What Is Blood Pressure?
Blood pressure is the force of blood pushing against the walls of arteries.
Blood pressure is measured with two numbers.
- The systolic blood pressure (the number on top) is the pressure caused when the heart contracts and pushes out blood
- The diastolic blood pressure (the number on the bottom) is the pressure when the heart relaxes and fills with blood between heartbeats
Blood pressure readings are reported as the systolic blood pressure number over the diastolic blood pressure number, such as 120/80 mmHg (“120 over 80”).
What Is Normal Blood Pressure by Age?
Blood pressure ranges for adults are:
- High: Systolic (top number) of 130 or above and/or diastolic (bottom number) of 80 or above
- Elevated: Systolic (top number) between 120 and 129 and diastolic (bottom number) of 79 or below
- Normal: Systolic (top number) of 119 or below and diastolic (bottom number) of 79 or below
- Low: Systolic (top number) of less than 100 and/or diastolic (bottom number) of less than 60
The normal blood pressure for adolescents 13 years or older is less than 120/80 mmHg.
In younger children, the normal range for blood pressure is determined by the child's sex, age, and height. The normal range is expressed as a percentile, similar to charts used to track children's growth.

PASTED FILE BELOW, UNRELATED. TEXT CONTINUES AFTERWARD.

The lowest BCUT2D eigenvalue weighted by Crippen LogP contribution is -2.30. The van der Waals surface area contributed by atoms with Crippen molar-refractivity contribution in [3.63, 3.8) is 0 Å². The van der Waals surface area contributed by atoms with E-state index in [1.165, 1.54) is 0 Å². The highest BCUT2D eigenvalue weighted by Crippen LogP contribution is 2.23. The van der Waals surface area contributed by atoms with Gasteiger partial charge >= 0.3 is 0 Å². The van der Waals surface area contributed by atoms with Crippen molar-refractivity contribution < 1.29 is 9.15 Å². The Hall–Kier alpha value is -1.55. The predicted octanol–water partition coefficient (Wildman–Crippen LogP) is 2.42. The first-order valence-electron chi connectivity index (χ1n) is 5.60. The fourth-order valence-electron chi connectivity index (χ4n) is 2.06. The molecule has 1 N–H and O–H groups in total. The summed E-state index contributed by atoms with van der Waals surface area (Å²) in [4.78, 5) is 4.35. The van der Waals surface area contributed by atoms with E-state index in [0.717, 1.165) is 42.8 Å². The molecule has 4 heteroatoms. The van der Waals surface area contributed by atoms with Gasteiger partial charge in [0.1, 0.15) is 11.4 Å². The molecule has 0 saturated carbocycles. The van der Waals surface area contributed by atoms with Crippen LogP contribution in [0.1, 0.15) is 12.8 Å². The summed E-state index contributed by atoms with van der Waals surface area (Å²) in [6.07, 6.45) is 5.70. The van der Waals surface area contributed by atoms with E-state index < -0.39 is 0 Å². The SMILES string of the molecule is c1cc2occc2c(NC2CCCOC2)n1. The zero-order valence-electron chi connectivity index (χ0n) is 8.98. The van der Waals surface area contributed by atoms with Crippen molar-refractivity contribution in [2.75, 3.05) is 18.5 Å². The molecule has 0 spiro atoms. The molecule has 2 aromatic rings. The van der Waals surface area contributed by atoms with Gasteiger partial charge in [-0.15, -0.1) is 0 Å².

Blood pressure is separated into three categories based upon the child's blood pressure percentile:
- High blood pressure (hypertension): Either systolic and/or diastolic blood pressure 95th percentile or greater measured on three or more separate occasions, or if blood pressure exceeds 130/80 mmHg.
- Elevated blood pressure: Systolic and/or diastolic blood pressure is in the 90th percentile or greater, but less than the 95th percentile or if blood pressure exceeds 120/80 mmHg (even if less than the 90th percentile for age, gender, and height).
- Normal blood pressure: Both systolic and diastolic blood pressure are less than 120/80 mmHg in adolescents 13 years or older, and for younger children blood pressure that is less than the 90th percentile based on the child’s sex, age and height
- Low: There is no specific range for pediatric low blood pressure because of the variability of sizes and ages of children